(sidenote; she'd also been the one to recommend that her old school friend sign up for secret intelligence to begin with, and then was like 'yes now that I've set that up I'll pop on over to join his network now, thanks')

(sidenote 2; she'd also managed to somehow smuggle a secret message to her fiance Henri, a French soldier who had just escaped from German POW camp, and get him in contact with the Stationer network as well, so literally as soon as she parachuted in her boss was like "HEY WELCOME TO FRANCE HERE'S YOUR BOYFRIEND I'll just .... leave you two alone a bit")

- but eventually her boss was arrested by the Gestapo. Fortunately, Pearl had dragged several other members of the network out for a picnic that day, so they all escaped!

Then D-Day happened and Pearl was like "well, I guess it is now my job to be in charge of organizing all British supply drops and getting weapons and money to the French underground resistance, and no one else seems to be sabotaging the Germans around here, so ..... I guess that's what we're doing now?"

And that's how Pearl ended up being in charge of several thousand Maquis soldiers! With Henri playing support.

(There's a couple of Henri interviews in the back and they are mostly taken up with the story of how he rescued a baby bunny while retreating from the Germans and brought it along with him through numerous battles until they were about to be captured, at which point he was like 'FLY FREE, MY RABBIT FRIEND! SAVE YOURSELF!' "And that was the only life I saved during the war." BLESS.

There's also a very cute bit that the interviewers put in dialogue, because they also obviously found it super cute, where Pearl is like "ugh I get so mad when people say the men followed me because I was pretty" and Henri is like "BUT YOU WERE, YOU WERE SO PRETTY" and Pearl is like "I WAS NOT AND ALSO THAT'S NOT THE POINT.")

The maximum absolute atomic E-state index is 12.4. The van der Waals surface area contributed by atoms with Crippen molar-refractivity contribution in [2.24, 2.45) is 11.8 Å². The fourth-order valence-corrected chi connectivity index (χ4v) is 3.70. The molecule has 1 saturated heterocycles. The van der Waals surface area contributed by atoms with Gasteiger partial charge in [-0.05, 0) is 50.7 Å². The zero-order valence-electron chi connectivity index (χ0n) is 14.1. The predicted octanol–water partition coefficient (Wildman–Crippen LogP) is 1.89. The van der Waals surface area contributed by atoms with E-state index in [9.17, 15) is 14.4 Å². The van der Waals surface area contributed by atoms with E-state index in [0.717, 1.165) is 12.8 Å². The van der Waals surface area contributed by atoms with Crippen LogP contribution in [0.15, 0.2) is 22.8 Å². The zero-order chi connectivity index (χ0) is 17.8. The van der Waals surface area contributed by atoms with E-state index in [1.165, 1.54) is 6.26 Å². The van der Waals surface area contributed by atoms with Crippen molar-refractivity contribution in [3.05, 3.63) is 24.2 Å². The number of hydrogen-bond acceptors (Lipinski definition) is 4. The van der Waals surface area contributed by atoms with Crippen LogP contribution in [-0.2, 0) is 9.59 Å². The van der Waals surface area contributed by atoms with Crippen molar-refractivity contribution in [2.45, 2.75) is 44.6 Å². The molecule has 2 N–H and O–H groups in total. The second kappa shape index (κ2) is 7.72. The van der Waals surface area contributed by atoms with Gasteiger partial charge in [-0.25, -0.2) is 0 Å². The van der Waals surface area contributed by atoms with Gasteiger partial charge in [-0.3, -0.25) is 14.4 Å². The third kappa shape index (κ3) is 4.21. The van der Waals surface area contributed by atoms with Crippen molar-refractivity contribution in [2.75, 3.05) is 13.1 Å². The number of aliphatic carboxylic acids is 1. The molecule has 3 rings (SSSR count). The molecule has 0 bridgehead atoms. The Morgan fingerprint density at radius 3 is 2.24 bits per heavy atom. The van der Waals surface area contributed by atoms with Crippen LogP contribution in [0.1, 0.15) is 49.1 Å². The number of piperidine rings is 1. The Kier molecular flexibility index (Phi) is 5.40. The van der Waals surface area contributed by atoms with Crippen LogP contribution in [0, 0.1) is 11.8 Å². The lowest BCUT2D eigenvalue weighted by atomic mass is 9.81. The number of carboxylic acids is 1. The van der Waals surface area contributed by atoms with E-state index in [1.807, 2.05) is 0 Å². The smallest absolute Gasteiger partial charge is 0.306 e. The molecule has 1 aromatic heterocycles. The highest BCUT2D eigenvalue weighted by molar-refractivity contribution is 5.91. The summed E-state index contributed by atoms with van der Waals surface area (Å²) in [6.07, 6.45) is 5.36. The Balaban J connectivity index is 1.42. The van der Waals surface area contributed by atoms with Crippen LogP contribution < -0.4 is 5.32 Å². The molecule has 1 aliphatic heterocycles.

I have not yet managed to get my hands on Nancy Wake's autobiography, but I would love to compare/contrast -- they played very similar roles during the war in organizing Maquis during the liberation of France, but while Nancy Wake seems to have made no bones about being a very front-lines combatant (strangling soldiers with her bare hands, etc.) Pearl spends a lot of time in her account strongly disclaiming active heroism and emphasizing the logistics and support elements of her role. Could she have killed somebody herself if she had to? Well, gosh, she's so glad she never had to find out, that wasn't her job at all!

But I mean, Pearl also starts out early on in her narrative explaining that she is very conflict-averse and dislikes argument above all things, and then goes on to describe, in addition to extensive amounts of fighting with the Germans:

- fighting with the entire French government when it looked like they weren't going to give any of her Maquis any medals because they were technically working under the British rather than the French (ง'̀-'́)ง
- fighting with the entire English government when they tried to give her a civil Order of the British Empire rather than a military one because "there was nothing remotely 'civil' about what I did" (ง'̀-'́)ง
- fighting with the head of SOE after he accused a trusted French colleague of hers of being a double agent due to a misunderstanding and then failed to apologize -- "as Colonel Buckmaster is kind enough to visit me each time I come to Paris, can you ask him to alert me next time and I'll ask [the dude who was falsely accused] to come too?" (ง'̀-'́)ง (AND HER OLD BOSS NEVER VISITED HER AGAIN)
- fighting yet again with the English government when they wouldn't let her wear parachute wings, because she'd only jumped four times instead of five, "SO I JUST WORE THEM ANYWAY" (ง'̀-'́)ง (the editor is like 'we don't know where or how she got a pair to wear? but apparently she did?')

What I'm saying is I take Pearl's description of her own retiring conflict-averse shyness with a grain of salt.